Gilbert Burnet's Discourse of the Pastoral Care
Before his appointment in 1689 as Bishop of Salisbury, Gilbert Burnet had served as Professor of Divinity at Glasgow University, and during his exile in Holland he had served as a chaplain and advisor to William and Mary. Burnet accompanied William to England during the invasion that led to the change in monarchs. They rewarded Burnet with his episcopal see. His Discourse of the Pastoral Care, first published in 1692, with a new preface and chapter added to the third edition of 1713, was a pastoral care manual for ministers of the Church of England, and was in use throughout the 18th and well into the 19th century. Since the church had lost the power of coercive discipline, the treatise attempted to show pastors how to exert moral and spiritual discipline through the reliance on reason and moral persuasion. This critical edition provides an introduction to the life and thought of Gilbert Burnet, and provides an annotated text, giving biblical and bibliographical citations, as well as definitions of archaic terms.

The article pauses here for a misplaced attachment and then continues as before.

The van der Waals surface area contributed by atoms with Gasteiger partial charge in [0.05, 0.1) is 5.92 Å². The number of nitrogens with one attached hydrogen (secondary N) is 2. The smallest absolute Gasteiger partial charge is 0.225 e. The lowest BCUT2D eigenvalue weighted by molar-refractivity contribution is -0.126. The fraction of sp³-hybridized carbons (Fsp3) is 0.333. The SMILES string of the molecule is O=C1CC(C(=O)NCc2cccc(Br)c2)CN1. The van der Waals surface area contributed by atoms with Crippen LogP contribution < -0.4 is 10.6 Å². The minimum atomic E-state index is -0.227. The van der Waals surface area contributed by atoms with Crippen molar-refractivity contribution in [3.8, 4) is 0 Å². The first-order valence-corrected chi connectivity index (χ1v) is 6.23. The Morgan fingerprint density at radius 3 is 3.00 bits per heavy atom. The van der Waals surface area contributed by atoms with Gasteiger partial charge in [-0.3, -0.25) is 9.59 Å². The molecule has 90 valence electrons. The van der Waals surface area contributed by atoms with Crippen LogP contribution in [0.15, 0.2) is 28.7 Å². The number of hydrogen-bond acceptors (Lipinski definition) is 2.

". . . Cornwall's volume makes an important contribution to the study of the eighteenth century Church. The annotation of the text of the Discourse demonstrates Cornwall's scholarship and the other scholarly apparatus, including the index, make this an invaluable tool for the scholar seeking Burnet's views on a plethora of issues." - William Gibson in H-Net List for British and Irish History
"Burnet's Discourse at once reflected, and in turn, powerfully influenced the content and the structure of the entire body of pastoral theology in the Anglo-American tradition. Active contemplation and inward service to God was to be followed by outward service and faithful action for others. Robert Cornwall's introduction and annotations to this treatise provide the modern reader with expert guidance at every point. The introduction sets Burnet within the context of late Stuart England and illumines the political and ecclesiastical movements that shaped Burnet's life and thought. . . . The annotations Cornwall provides thoughout the body of the treatise helpfully clarify archaic usage, and references are provided to those people, practices, and events that might otherwise remain obscure to modern readers." - James E. Bradley
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